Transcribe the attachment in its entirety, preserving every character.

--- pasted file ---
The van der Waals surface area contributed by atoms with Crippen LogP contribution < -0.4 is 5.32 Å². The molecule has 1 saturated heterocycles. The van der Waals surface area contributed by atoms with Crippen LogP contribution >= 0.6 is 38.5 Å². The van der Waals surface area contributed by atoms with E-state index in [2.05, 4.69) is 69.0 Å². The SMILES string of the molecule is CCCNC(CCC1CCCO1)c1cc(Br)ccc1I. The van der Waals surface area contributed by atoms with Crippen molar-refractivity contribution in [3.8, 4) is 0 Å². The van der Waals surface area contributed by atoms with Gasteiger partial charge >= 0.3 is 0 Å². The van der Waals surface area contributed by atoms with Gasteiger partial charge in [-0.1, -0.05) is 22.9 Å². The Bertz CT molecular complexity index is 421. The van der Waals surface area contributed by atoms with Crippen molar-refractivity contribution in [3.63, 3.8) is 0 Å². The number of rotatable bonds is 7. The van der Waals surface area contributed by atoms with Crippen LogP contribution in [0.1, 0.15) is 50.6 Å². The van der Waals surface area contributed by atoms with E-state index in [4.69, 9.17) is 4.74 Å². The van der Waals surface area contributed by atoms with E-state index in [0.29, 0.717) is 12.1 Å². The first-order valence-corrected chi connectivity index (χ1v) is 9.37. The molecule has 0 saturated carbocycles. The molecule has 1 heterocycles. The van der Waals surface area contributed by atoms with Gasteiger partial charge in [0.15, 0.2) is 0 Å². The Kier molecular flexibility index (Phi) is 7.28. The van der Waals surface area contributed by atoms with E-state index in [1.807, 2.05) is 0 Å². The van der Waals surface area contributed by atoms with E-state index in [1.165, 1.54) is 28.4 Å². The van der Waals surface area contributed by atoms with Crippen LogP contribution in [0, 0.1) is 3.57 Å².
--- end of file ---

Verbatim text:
The van der Waals surface area contributed by atoms with Crippen LogP contribution < -0.4 is 5.32 Å². The molecule has 1 saturated heterocycles. The van der Waals surface area contributed by atoms with Crippen LogP contribution >= 0.6 is 38.5 Å². The van der Waals surface area contributed by atoms with E-state index in [2.05, 4.69) is 69.0 Å². The SMILES string of the molecule is CCCNC(CCC1CCCO1)c1cc(Br)ccc1I. The van der Waals surface area contributed by atoms with Crippen molar-refractivity contribution in [3.8, 4) is 0 Å². The van der Waals surface area contributed by atoms with Gasteiger partial charge >= 0.3 is 0 Å². The van der Waals surface area contributed by atoms with Gasteiger partial charge in [-0.1, -0.05) is 22.9 Å². The Bertz CT molecular complexity index is 421. The van der Waals surface area contributed by atoms with Crippen molar-refractivity contribution in [3.63, 3.8) is 0 Å². The number of rotatable bonds is 7. The van der Waals surface area contributed by atoms with Crippen LogP contribution in [0.1, 0.15) is 50.6 Å². The van der Waals surface area contributed by atoms with E-state index in [4.69, 9.17) is 4.74 Å². The van der Waals surface area contributed by atoms with E-state index in [0.29, 0.717) is 12.1 Å². The first-order valence-corrected chi connectivity index (χ1v) is 9.37. The molecule has 0 saturated carbocycles. The molecule has 1 heterocycles. The van der Waals surface area contributed by atoms with Gasteiger partial charge in [0.15, 0.2) is 0 Å². The Kier molecular flexibility index (Phi) is 7.28. The van der Waals surface area contributed by atoms with E-state index in [1.807, 2.05) is 0 Å². The van der Waals surface area contributed by atoms with E-state index in [1.165, 1.54) is 28.4 Å². The van der Waals surface area contributed by atoms with Crippen LogP contribution in [0, 0.1) is 3.57 Å².